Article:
Hot Water On Demand from Noritz

Energy consumption is certainly on everyone’s minds these days as prices in the U.S. fluctuate daily. Manufacturers know that this is a concern for consumers and are responding with product offerings that span from cars to energy-efficient appliances. Noritz is one of those companies that have brought its tankless water heating technology to the U.S. market.

With our November issue of Qualified Remodeler, we introduced you to Noritz in a story on energy-conserving water products. Noritz was started in Japan in 1951 and, after finding success there with its tankless water heating products, set up shop in the U.S. marketplace in 2001. Now, Noritz manufactures 1.3 million tankless water heaters for the global market yearly.

“There is this misconception of having instantaneously hot water with a tankless water heater,” says Brian Watts, Noritz America Corp. national sales manager for builder accounts. “Although a tankless heater will heat instantly, you still have to run the water through the pipe which is something people forget sometimes.”

According to Watts there are four main advantages to having a tankless water heater in a home. First, it provides an endless hot water supply that doesn’t run out after long-term use. Second, there is an energy savings of between 30 to 50 percent over a gas heated system. Third, it is a system that produces hot water on demand and does not fire up all day to keep water hot. Lastly, Noritz tankless water heaters are roughly the size of a carry-on suitcase, which amounts to space savings, and has the advantage of being placed indoors or outdoors in some areas of the U.S.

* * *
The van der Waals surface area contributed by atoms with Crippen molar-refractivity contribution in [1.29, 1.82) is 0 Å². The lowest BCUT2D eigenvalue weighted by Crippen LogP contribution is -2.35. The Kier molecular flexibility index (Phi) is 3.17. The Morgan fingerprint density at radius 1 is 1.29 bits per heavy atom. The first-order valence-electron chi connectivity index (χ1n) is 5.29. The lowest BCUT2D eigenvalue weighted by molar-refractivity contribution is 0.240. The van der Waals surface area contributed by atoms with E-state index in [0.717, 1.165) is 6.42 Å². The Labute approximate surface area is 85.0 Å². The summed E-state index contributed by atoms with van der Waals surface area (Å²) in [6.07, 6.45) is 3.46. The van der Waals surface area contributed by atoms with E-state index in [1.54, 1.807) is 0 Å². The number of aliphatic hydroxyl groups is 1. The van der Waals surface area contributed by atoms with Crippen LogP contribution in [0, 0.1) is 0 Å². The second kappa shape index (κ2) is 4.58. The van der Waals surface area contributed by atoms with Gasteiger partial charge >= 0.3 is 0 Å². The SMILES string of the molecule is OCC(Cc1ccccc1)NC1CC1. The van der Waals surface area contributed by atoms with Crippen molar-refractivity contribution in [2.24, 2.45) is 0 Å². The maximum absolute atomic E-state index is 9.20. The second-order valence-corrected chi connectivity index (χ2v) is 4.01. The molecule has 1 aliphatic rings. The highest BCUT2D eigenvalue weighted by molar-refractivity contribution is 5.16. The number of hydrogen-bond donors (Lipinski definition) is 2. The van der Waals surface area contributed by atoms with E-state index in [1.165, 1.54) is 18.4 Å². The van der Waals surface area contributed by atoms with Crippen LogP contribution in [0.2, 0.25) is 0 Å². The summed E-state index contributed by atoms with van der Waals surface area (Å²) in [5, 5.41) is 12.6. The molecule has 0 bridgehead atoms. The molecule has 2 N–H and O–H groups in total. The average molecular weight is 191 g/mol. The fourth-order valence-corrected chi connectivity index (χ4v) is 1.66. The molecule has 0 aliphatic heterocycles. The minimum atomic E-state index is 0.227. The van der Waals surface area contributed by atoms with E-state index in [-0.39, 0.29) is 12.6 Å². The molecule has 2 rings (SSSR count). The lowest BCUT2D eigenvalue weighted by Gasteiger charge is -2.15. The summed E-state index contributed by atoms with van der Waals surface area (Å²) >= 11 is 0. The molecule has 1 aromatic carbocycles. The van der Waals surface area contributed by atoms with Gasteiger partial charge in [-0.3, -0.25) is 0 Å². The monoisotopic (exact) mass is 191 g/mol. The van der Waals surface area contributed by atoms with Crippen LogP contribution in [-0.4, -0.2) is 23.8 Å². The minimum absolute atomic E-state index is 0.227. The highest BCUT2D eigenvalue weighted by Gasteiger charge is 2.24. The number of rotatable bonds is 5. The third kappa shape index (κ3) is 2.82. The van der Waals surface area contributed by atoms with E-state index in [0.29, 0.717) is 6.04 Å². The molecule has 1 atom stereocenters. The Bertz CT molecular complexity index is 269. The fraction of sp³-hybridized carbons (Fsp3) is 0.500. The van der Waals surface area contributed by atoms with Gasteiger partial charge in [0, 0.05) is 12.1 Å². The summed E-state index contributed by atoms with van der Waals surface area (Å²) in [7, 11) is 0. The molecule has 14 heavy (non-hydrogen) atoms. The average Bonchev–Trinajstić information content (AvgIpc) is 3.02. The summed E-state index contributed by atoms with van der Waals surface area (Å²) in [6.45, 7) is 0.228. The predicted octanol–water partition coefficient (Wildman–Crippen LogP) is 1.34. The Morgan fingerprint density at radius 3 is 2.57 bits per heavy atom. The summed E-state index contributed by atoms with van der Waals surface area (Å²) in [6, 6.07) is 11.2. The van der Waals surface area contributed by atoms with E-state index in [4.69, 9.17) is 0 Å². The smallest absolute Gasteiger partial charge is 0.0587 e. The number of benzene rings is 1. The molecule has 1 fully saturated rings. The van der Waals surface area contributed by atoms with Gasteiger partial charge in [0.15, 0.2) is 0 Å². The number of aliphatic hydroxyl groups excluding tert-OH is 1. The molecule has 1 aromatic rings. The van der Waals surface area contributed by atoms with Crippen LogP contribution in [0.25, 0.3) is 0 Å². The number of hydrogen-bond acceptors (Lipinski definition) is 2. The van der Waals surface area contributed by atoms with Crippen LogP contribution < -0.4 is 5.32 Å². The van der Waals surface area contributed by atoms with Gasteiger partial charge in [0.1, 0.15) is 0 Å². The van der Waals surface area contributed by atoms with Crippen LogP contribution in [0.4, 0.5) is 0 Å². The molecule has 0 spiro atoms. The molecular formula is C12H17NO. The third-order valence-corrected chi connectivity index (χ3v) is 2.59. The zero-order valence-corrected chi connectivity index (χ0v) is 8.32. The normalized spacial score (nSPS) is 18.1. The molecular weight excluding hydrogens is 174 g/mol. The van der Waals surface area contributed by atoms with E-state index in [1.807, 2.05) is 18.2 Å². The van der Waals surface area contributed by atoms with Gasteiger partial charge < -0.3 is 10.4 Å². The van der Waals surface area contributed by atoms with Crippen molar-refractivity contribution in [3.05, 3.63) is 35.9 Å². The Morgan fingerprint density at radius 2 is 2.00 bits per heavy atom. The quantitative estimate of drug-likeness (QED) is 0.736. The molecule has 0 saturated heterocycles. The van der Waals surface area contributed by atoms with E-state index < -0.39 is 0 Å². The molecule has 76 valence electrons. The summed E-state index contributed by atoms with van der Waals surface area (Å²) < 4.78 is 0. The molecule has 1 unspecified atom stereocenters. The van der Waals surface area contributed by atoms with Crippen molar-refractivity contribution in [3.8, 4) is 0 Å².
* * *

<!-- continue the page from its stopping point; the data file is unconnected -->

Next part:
“The replacement market is where a majority of our sales are coming from right now,” says Watts. “Builders are using it more and more as green building programs push this, but remodelers and contractors are our driving force, as well as consumers asking for them more.”

One thing that Watts point out is the need to make sure that a tankless water heater is properly sized for a home. This depends not only on house size, but also the hot water needs of a home.

“Wrongfully sizing a home with a small heater will cause problems and give the home-owner a bad impression of tankless systems,” says Watts. “That’s why it’s important not to just grab the cheapest system out there since they are priced by size.”

Currently Noritz products in the U.S. are based on their Japanese counterparts. With the success they are having, Noritz is now working on developing products specifically for the U.S. market and its consumer.

For more information on Noritz’s tankless water heaters, visit www.noritz.com.

Comparative Companies

  • Bosch AquaStar manufactures point-of-use systems that can handle low-volume applications.
  • Rheem’s tankless models run on natural or LP gas and include a combustion monitoring device.
  • The Waiwela by Paloma is a gas system with indoor and outdoor models.
  • Takagi introduced its biggest and highest efficiency tankless heater, the TH1, in 2004 that produces 10.5 gpm.

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